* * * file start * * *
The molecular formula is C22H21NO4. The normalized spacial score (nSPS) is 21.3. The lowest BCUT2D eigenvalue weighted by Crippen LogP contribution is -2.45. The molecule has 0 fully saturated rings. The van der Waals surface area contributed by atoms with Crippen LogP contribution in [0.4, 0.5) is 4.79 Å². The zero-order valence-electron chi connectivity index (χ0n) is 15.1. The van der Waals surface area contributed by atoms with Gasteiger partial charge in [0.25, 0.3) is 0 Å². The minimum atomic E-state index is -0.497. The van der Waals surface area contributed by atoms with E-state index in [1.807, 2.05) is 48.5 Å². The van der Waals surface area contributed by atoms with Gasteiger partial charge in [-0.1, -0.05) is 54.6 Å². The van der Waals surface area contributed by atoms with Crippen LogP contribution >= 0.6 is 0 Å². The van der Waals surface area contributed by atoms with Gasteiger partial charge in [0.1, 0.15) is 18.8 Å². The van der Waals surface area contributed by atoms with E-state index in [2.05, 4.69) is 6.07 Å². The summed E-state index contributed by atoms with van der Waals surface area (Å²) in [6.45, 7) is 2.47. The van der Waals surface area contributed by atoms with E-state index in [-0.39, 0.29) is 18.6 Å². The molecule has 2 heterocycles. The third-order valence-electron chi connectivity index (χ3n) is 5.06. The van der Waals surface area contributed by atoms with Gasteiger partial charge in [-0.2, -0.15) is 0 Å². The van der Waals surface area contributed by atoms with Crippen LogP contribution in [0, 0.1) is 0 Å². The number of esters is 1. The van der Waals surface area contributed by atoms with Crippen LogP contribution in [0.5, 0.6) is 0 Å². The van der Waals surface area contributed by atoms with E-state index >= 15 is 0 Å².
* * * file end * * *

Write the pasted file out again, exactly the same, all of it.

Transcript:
The molecular formula is C22H21NO4. The normalized spacial score (nSPS) is 21.3. The lowest BCUT2D eigenvalue weighted by Crippen LogP contribution is -2.45. The molecule has 0 fully saturated rings. The van der Waals surface area contributed by atoms with Crippen LogP contribution in [0.4, 0.5) is 4.79 Å². The zero-order valence-electron chi connectivity index (χ0n) is 15.1. The van der Waals surface area contributed by atoms with Gasteiger partial charge in [0.25, 0.3) is 0 Å². The minimum atomic E-state index is -0.497. The van der Waals surface area contributed by atoms with E-state index in [1.807, 2.05) is 48.5 Å². The van der Waals surface area contributed by atoms with Gasteiger partial charge in [-0.1, -0.05) is 54.6 Å². The van der Waals surface area contributed by atoms with Crippen LogP contribution >= 0.6 is 0 Å². The van der Waals surface area contributed by atoms with Gasteiger partial charge in [0.1, 0.15) is 18.8 Å². The van der Waals surface area contributed by atoms with E-state index in [2.05, 4.69) is 6.07 Å². The summed E-state index contributed by atoms with van der Waals surface area (Å²) in [6.45, 7) is 2.47. The van der Waals surface area contributed by atoms with E-state index in [-0.39, 0.29) is 18.6 Å². The molecule has 2 heterocycles. The third-order valence-electron chi connectivity index (χ3n) is 5.06. The van der Waals surface area contributed by atoms with Gasteiger partial charge in [-0.2, -0.15) is 0 Å². The van der Waals surface area contributed by atoms with Crippen LogP contribution in [0, 0.1) is 0 Å². The number of esters is 1. The van der Waals surface area contributed by atoms with Crippen LogP contribution in [0.5, 0.6) is 0 Å². The van der Waals surface area contributed by atoms with E-state index >= 15 is 0 Å².